As measured by the nominal GDP in 2007, Iceland is considered the world's 7th most productive country and the 5th most effective in terms of PPP. It is estimated that about 85% of the country's primary energy supply is met from domestically produced renewable sources of energy. The use of hydroelectric and geothermal power has made the country the largest per capita electricity producer in the world. It has also made Iceland one of the world's top greenest economies. The mixed economy of Iceland heavily relies on the intervention of the government as well as the improved levels of free trade. Some of the major industries of Iceland include tourism, manufacturing, aluminum smelting, fisheries, agriculture, etc. In December 2007, due to the failure of the three largest commercial banks in the country, Iceland was hit by a major financial crisis. As a result, there was a drastic drop in the country's GDP. Nevertheless, positive GDP growth in 2011 aided by a boost in tourism helped to recover the Icelandic economy.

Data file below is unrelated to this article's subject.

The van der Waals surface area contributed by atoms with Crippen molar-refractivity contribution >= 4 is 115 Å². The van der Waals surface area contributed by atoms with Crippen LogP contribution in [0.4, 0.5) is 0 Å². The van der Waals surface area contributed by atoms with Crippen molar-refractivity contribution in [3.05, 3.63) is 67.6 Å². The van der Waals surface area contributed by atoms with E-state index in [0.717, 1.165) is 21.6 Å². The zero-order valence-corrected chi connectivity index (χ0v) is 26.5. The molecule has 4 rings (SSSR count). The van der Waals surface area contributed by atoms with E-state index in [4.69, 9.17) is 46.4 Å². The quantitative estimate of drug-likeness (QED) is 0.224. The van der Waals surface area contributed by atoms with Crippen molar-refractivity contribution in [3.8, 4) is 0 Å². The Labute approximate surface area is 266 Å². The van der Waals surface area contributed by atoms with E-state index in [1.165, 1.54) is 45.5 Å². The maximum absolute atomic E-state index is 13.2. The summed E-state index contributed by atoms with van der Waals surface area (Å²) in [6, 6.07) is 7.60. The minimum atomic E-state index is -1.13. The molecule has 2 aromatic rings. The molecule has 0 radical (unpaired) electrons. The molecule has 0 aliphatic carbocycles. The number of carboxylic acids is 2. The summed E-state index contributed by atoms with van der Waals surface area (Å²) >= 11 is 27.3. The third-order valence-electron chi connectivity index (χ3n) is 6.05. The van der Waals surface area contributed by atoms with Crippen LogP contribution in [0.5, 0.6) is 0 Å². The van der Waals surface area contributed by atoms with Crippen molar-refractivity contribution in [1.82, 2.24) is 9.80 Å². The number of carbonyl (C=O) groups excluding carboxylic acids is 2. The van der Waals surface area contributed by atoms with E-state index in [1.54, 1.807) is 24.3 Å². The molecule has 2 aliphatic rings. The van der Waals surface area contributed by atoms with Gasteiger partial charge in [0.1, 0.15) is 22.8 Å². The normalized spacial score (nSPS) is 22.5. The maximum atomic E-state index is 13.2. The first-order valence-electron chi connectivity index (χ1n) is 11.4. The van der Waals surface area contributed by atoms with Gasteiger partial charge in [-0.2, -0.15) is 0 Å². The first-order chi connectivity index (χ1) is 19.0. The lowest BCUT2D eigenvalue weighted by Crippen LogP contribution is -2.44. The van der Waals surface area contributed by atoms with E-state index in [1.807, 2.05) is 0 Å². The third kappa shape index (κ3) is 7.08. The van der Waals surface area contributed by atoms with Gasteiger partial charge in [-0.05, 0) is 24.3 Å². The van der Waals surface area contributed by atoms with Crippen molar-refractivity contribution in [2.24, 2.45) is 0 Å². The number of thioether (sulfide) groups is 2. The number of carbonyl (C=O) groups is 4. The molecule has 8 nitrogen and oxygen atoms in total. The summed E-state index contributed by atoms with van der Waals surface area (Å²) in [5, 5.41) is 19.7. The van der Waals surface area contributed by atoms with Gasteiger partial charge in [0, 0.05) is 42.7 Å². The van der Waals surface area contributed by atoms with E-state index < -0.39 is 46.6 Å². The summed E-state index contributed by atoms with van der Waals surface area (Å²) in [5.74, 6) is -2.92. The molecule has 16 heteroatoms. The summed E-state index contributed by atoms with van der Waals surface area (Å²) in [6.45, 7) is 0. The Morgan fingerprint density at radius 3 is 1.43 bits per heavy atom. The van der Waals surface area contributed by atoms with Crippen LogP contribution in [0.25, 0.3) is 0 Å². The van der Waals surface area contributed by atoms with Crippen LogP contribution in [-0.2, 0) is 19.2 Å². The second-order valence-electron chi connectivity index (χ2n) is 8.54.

- Population: 83,132,800
- GDP per capita (PPP): $55,891.2
In terms of GDP per capita and the high living standards of its citizens, Germany is one of the world's richest countries. It is one of the world's biggest exporters. Germany exports automobiles, chemicals, electronic and electrical products, machinery, etc. The country has Europe's largest manufacturing economy.
Territories With High GDP Per Capita